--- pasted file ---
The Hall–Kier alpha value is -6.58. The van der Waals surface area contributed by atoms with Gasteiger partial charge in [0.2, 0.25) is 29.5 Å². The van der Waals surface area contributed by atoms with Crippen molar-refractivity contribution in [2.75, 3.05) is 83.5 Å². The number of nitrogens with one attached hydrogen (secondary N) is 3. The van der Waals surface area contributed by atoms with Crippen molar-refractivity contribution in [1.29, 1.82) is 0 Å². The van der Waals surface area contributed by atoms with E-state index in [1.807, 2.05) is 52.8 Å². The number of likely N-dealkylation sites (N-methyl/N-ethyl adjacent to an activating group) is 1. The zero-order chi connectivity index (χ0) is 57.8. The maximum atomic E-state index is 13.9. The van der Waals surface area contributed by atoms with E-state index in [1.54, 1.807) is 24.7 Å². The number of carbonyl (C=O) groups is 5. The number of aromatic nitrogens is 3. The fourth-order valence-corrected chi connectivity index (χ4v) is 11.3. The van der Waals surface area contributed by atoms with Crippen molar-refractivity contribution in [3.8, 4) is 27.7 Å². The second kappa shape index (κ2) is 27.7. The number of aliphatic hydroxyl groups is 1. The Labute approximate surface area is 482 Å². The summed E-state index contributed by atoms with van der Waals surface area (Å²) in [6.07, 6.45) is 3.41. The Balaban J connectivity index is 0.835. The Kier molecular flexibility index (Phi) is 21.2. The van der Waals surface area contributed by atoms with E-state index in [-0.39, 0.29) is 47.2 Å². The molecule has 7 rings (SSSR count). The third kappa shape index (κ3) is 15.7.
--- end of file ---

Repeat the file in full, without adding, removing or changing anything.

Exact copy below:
The Hall–Kier alpha value is -6.58. The van der Waals surface area contributed by atoms with Gasteiger partial charge in [0.2, 0.25) is 29.5 Å². The van der Waals surface area contributed by atoms with Crippen molar-refractivity contribution in [2.75, 3.05) is 83.5 Å². The number of nitrogens with one attached hydrogen (secondary N) is 3. The van der Waals surface area contributed by atoms with Crippen molar-refractivity contribution in [1.29, 1.82) is 0 Å². The van der Waals surface area contributed by atoms with E-state index in [1.807, 2.05) is 52.8 Å². The number of likely N-dealkylation sites (N-methyl/N-ethyl adjacent to an activating group) is 1. The zero-order chi connectivity index (χ0) is 57.8. The maximum atomic E-state index is 13.9. The van der Waals surface area contributed by atoms with E-state index in [1.54, 1.807) is 24.7 Å². The number of carbonyl (C=O) groups is 5. The number of aromatic nitrogens is 3. The fourth-order valence-corrected chi connectivity index (χ4v) is 11.3. The van der Waals surface area contributed by atoms with Crippen molar-refractivity contribution in [3.8, 4) is 27.7 Å². The second kappa shape index (κ2) is 27.7. The number of aliphatic hydroxyl groups is 1. The Labute approximate surface area is 482 Å². The summed E-state index contributed by atoms with van der Waals surface area (Å²) in [6.07, 6.45) is 3.41. The Balaban J connectivity index is 0.835. The Kier molecular flexibility index (Phi) is 21.2. The van der Waals surface area contributed by atoms with E-state index in [-0.39, 0.29) is 47.2 Å². The molecule has 7 rings (SSSR count). The third kappa shape index (κ3) is 15.7.